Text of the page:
Resource: Ionic Bonding
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This interactive activity from ChemThink discusses ionic bonding—a type of chemical bond formed between two ions with opposite charges. Investigate how the transfer of electrons between atoms creates ions and how the mutual attraction of these charged particles forms ionic bonds. Also learn about trends in the periodic table of elements, and explore how the structure of an ionic compound relates to its formula.
An atom by itself generally has a neutral charge, because the positive charge from the protons in its nucleus is balanced by the negative charge of its electrons. However, when many types of atoms come into contact with one another, electrons can be transferred from one atom to another. A negative ion is created when one atom gains electrons. Conversely, a positive ion is created when an atom loses electrons. The oppositely charged ions attract one another, creating an ionic bond, and a neutrally charged compound.
An everyday example of an ionic compound is table salt—sodium chloride (NaCl). Table salt is actually a lattice, or network, of sodium and chloride ions joined together with ionic bonds.
According to the atomic model, electrons orbit the nucleus at specific levels, or shells. Electrons fill shells, starting from the innermost, going to the outermost. Atoms are more stable when their outer shell is filled, and therefore, atoms will lose, gain, or share electrons to complete their outer shells. Electrons in the outermost shell, which are involved in bonding, are known as valence electrons.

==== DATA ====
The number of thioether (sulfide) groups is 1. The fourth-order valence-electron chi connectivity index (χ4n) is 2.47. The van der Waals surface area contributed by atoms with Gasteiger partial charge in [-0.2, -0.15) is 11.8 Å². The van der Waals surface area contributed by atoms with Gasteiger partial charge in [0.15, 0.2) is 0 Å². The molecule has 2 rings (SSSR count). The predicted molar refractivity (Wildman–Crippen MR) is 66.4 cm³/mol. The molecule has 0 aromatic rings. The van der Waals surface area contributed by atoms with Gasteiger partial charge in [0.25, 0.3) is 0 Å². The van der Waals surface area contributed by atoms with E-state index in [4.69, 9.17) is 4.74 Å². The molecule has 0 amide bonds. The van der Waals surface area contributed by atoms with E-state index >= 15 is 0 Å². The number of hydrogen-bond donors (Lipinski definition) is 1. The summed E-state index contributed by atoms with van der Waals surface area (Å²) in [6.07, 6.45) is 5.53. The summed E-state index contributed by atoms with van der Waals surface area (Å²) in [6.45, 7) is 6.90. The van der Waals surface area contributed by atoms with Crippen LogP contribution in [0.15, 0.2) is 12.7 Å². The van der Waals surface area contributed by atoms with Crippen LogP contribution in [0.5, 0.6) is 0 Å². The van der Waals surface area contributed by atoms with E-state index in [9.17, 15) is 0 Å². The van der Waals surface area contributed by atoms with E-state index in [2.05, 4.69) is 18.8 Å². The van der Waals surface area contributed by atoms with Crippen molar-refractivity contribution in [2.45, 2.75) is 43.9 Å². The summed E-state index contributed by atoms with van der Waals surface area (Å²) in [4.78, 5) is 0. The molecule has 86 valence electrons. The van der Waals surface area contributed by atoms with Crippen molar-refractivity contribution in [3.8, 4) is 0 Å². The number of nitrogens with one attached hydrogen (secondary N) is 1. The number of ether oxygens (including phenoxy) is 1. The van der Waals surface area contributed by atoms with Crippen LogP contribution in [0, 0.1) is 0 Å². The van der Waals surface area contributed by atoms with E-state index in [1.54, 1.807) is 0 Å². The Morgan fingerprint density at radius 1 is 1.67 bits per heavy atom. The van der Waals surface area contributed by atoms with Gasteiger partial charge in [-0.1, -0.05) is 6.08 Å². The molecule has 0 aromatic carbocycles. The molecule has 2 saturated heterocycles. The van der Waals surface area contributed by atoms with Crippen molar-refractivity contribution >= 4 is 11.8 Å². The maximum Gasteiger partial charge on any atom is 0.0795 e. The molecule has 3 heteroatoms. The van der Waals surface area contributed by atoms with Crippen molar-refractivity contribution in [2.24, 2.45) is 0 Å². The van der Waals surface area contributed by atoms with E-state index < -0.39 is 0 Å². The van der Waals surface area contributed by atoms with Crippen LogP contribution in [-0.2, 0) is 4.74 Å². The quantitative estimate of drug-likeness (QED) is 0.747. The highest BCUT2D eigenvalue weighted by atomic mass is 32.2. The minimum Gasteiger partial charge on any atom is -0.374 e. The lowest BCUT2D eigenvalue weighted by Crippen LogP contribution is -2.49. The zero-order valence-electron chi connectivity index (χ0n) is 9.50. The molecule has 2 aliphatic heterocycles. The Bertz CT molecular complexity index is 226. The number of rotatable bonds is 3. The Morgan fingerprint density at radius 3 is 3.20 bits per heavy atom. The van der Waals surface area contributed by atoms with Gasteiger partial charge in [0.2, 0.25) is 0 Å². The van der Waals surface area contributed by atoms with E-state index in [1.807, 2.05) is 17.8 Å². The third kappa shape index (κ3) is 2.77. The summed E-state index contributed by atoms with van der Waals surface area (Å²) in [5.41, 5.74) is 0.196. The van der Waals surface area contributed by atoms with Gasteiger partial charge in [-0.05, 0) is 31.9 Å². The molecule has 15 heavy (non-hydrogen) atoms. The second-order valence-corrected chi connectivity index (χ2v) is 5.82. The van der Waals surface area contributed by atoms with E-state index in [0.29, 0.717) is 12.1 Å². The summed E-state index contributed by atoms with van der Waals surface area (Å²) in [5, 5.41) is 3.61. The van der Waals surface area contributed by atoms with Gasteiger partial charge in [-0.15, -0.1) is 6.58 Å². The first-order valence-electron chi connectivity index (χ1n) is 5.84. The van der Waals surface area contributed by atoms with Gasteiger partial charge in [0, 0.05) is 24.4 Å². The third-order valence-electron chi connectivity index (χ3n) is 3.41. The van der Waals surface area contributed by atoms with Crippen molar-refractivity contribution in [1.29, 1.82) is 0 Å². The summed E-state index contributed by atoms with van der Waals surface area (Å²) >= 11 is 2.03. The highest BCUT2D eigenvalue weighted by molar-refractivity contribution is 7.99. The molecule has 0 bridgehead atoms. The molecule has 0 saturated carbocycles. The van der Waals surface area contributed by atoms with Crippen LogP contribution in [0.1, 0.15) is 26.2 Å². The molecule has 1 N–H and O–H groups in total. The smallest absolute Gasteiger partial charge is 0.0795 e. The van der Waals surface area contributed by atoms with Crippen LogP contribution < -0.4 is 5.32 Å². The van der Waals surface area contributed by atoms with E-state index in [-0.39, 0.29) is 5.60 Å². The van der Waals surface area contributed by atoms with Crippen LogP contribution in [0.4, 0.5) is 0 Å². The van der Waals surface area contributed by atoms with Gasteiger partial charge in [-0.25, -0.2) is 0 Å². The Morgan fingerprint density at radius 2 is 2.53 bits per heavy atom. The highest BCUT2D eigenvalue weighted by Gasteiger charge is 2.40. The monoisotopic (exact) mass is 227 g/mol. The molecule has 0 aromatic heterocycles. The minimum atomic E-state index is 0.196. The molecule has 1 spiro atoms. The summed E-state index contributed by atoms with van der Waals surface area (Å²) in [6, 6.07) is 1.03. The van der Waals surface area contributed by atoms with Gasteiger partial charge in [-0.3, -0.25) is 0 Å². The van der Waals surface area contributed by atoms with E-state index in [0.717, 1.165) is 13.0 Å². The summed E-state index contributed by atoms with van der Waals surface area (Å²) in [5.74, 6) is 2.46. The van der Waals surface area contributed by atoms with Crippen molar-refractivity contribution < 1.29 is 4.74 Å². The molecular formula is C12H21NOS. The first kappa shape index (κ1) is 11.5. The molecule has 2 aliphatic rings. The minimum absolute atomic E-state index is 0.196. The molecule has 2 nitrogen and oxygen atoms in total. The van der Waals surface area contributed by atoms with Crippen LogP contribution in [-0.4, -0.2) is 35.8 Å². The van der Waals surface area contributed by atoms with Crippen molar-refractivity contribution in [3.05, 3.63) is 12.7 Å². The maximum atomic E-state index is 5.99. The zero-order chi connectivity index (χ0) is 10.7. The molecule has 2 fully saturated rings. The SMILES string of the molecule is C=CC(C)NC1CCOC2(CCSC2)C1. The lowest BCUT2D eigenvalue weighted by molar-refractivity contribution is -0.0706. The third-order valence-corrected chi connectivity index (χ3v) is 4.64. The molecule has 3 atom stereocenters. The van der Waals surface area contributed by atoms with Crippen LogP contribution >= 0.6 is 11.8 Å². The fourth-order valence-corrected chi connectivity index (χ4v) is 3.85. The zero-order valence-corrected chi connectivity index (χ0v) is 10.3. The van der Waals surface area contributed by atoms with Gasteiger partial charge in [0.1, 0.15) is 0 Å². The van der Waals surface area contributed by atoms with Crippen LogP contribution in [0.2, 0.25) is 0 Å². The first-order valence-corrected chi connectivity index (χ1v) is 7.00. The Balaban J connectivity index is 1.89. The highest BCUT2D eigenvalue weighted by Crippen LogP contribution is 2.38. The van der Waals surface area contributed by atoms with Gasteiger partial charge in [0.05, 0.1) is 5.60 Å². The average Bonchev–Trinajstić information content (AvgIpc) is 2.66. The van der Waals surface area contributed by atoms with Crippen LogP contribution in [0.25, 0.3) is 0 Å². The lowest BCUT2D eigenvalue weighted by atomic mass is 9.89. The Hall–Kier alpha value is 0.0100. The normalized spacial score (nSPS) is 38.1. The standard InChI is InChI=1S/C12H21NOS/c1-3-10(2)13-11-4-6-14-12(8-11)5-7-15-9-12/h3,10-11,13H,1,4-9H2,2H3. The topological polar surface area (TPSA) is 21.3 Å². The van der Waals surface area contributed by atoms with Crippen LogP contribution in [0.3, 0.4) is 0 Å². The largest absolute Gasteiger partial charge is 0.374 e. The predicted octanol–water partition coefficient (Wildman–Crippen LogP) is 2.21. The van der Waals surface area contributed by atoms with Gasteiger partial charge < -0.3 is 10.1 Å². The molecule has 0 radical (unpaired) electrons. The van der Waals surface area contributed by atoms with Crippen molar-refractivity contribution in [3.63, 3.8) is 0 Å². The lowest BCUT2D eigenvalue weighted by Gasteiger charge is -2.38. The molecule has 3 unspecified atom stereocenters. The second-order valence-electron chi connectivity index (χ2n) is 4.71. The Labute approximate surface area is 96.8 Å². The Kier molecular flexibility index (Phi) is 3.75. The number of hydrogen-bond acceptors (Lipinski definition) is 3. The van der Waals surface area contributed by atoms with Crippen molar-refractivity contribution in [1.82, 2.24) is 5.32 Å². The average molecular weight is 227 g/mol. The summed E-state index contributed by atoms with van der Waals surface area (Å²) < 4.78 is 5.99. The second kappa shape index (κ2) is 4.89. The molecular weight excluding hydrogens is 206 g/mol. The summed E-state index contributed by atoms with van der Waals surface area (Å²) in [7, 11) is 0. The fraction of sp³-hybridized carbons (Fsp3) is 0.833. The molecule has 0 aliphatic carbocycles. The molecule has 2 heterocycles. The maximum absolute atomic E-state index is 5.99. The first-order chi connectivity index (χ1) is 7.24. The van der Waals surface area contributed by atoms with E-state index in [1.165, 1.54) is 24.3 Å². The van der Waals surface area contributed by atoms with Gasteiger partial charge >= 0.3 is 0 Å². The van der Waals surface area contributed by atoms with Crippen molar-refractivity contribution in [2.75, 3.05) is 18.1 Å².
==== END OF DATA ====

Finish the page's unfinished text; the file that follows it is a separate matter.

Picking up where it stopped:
When two atoms vary significantly in electronegativity (the measure of the ability of atoms to attract electrons), they tend to form ionic bonds. Some atoms tend to lose electrons, while others are more likely to gain them. Elements with low electronegativity, such as metals, have outer shells that are almost empty and give up electrons fairly easily. Elements with high electronegativity, such as nonmetals, have outer shells that are mostly full and tend to hold on to their electrons. In general, elements on the left of the periodic table have low electronegativities, whereas elements on the right side of the periodic have high electronegativities.
Sodium has relatively low electronegativity, with only one electron in its outer shell. With most of its outer shell full, chlorine has relatively high electronegativity and needs only one extra electron to fill its shell. When sodium and chlorine atoms come together, the sodium atom lends its outer electron to the chlorine atom. The positively charged sodium ion is then attracted to the negatively charged chloride ion and creates an ionic bond.
When atoms have similar electronegativity, a covalent bond forms. Covalent bonds differ from ionic bonds in that instead of transferring electrons, the atoms share electrons.
To learn more about chemical bonding, check out Covalent Bonding.
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